Equipment and books should not be shared or passed around.
Members are asked to maintain two metres between each other.
You are advised to bring hand sanitizer and face masks.
Be aware of your own risk level and the suitability of this activity.
Please do not come if you are showing any symptoms of Covid-19.
We have arranged six walks before the turn of the year. They are spread around the county, and each will last about two hours, though members can come and go in the usual way. Most are general walks to see what natural history is around and are not primarily intended as recording exercises, though we shall record what we see.
The latest edition of the Gloucestershire Bird Report covering the years 2014 to 2016 is now available to purchase from Gloucestershire Naturalists’ Society, cost £15.00 + £3.25 Post & Packing = £18.25. Click here to purchase.
Published by Gloucestershire Ornithological Co-ordinating Committee, this is a combined 3-year report in a new size and format for the 21st century with a fresh and different look from previous issues and is intended to deliver all of the essential information required from a county report whilst being rather more interesting and entertaining than a bland dates and numbers document.
In essence it takes some of its design features from the Birds of Gloucestershire (2013) by Gordon Kirk and John Phillips, features many photographs and personal views of the Gloucestershire avifauna, contains a wealth of information and is an essential document for ornithologists with any interest in the county’s bird life.
Adult robberflies (Order: Diptera, Family: Asilidae) are effective daytime hunters, relying on sight to target moving insect prey which they then seem able to immobilise by injecting posion through their mouthparts. Martin Matthews has prepared a basic introduction to the adults of the 16 species of robberflies (12 of them illustrated) that have been recorded in Gloucestershire at least once since 1950. The guide can be downloaded from the invertebrates section of our publications pages.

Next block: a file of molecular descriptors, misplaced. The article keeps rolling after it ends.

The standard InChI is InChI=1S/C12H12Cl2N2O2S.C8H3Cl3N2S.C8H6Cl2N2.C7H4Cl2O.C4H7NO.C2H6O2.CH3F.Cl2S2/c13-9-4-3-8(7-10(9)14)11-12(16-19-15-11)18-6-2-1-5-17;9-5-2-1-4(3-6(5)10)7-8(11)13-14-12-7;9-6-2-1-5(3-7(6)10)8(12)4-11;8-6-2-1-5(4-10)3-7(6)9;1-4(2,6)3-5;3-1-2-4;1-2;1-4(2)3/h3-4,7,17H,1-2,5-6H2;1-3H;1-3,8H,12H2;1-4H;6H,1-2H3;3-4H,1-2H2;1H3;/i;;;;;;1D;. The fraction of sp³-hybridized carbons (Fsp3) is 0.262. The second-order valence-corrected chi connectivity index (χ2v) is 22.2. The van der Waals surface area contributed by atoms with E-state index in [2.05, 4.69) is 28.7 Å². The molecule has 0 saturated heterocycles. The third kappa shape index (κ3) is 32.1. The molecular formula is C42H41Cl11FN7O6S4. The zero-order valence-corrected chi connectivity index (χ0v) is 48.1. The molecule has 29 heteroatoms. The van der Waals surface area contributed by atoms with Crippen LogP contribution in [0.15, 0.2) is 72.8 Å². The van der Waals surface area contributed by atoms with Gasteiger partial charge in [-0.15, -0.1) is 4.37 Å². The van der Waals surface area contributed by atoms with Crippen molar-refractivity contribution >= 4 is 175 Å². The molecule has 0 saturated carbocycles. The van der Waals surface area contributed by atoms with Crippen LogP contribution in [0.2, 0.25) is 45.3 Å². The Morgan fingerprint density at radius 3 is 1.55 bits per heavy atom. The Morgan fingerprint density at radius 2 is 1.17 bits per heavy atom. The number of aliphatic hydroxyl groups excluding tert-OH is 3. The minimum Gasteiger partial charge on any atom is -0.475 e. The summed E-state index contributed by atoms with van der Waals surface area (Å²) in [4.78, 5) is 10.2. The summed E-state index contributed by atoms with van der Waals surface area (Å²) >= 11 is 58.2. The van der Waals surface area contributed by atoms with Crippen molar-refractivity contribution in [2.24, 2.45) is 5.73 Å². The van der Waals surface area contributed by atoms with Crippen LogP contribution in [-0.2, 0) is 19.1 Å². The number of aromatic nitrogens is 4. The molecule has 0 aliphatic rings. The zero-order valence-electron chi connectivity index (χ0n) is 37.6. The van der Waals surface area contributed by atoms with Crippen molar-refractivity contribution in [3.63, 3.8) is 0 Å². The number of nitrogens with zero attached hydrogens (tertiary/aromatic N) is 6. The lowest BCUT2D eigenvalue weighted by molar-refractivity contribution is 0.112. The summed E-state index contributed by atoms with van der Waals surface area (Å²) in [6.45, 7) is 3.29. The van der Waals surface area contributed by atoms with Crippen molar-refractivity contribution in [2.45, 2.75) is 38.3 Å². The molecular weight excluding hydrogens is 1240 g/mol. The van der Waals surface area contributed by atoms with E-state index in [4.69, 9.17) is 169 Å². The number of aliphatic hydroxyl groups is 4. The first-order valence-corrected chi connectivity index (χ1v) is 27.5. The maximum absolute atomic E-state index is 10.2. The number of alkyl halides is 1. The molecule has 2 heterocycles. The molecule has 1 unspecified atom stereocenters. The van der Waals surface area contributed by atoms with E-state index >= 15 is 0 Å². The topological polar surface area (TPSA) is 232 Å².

Due to the country’s response to the Coronavirus pandemic, and our efforts to minimise the spread, GNS obviously cancelled all our scheduled events that were due to take place during the ‘lockdown’. We will continue to schedule events in accordance with government advice, and have therefore cancelled events up to and including 10th May. The government plans to announce the way forward as far as restrictions are concerned this coming Sunday, and we will of course comply with any rules or guidelines set out in that announcement. Therefore it’s quite likely that further cancellations will have to occur. If and when lockdown restrictions are relaxed, some leaders of field meetings may feel that they would still prefer that their respective meetings do not go ahead, so even at this point we will review each meeting individually. Please keep an eye on this website for up to date information.